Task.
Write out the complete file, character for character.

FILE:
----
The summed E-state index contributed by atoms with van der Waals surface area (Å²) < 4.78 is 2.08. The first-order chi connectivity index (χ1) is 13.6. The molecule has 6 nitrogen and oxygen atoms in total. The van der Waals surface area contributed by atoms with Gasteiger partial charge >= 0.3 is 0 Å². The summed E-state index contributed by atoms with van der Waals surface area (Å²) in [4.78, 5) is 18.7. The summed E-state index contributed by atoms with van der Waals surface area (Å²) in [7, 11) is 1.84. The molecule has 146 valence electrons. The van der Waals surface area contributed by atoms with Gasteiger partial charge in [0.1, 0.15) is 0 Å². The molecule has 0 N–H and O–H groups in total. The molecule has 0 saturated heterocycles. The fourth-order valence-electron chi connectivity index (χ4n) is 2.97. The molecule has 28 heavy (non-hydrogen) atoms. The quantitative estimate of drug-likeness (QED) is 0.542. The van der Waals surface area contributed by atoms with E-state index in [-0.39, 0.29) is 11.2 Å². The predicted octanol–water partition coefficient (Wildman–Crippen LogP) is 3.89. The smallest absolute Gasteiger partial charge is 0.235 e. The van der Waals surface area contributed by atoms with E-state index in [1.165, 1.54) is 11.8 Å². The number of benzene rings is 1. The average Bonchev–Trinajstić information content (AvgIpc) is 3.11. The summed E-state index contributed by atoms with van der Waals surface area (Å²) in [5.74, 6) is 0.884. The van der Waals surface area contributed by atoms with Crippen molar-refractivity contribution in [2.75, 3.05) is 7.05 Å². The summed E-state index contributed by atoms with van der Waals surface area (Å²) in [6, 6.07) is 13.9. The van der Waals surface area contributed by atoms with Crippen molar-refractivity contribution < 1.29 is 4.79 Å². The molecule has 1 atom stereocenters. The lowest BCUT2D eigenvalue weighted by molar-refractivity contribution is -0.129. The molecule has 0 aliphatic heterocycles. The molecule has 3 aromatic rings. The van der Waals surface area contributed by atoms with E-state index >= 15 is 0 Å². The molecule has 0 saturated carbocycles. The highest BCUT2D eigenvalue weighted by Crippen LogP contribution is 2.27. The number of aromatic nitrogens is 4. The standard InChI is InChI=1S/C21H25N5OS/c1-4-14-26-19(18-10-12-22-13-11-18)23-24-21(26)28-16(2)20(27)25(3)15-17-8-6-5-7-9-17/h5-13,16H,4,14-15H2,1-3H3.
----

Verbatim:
The summed E-state index contributed by atoms with van der Waals surface area (Å²) < 4.78 is 2.08. The first-order chi connectivity index (χ1) is 13.6. The molecule has 6 nitrogen and oxygen atoms in total. The van der Waals surface area contributed by atoms with Gasteiger partial charge >= 0.3 is 0 Å². The summed E-state index contributed by atoms with van der Waals surface area (Å²) in [4.78, 5) is 18.7. The summed E-state index contributed by atoms with van der Waals surface area (Å²) in [7, 11) is 1.84. The molecule has 146 valence electrons. The van der Waals surface area contributed by atoms with Gasteiger partial charge in [0.1, 0.15) is 0 Å². The molecule has 0 N–H and O–H groups in total. The molecule has 0 saturated heterocycles. The fourth-order valence-electron chi connectivity index (χ4n) is 2.97. The molecule has 28 heavy (non-hydrogen) atoms. The quantitative estimate of drug-likeness (QED) is 0.542. The van der Waals surface area contributed by atoms with E-state index in [-0.39, 0.29) is 11.2 Å². The predicted octanol–water partition coefficient (Wildman–Crippen LogP) is 3.89. The smallest absolute Gasteiger partial charge is 0.235 e. The van der Waals surface area contributed by atoms with E-state index in [1.165, 1.54) is 11.8 Å². The number of benzene rings is 1. The average Bonchev–Trinajstić information content (AvgIpc) is 3.11. The summed E-state index contributed by atoms with van der Waals surface area (Å²) in [5.74, 6) is 0.884. The van der Waals surface area contributed by atoms with Crippen molar-refractivity contribution in [2.75, 3.05) is 7.05 Å². The summed E-state index contributed by atoms with van der Waals surface area (Å²) in [6, 6.07) is 13.9. The van der Waals surface area contributed by atoms with Crippen molar-refractivity contribution < 1.29 is 4.79 Å². The molecule has 1 atom stereocenters. The lowest BCUT2D eigenvalue weighted by molar-refractivity contribution is -0.129. The molecule has 0 aliphatic heterocycles. The molecule has 3 aromatic rings. The van der Waals surface area contributed by atoms with E-state index >= 15 is 0 Å². The molecule has 0 saturated carbocycles. The highest BCUT2D eigenvalue weighted by Crippen LogP contribution is 2.27. The number of aromatic nitrogens is 4. The standard InChI is InChI=1S/C21H25N5OS/c1-4-14-26-19(18-10-12-22-13-11-18)23-24-21(26)28-16(2)20(27)25(3)15-17-8-6-5-7-9-17/h5-13,16H,4,14-15H2,1-3H3.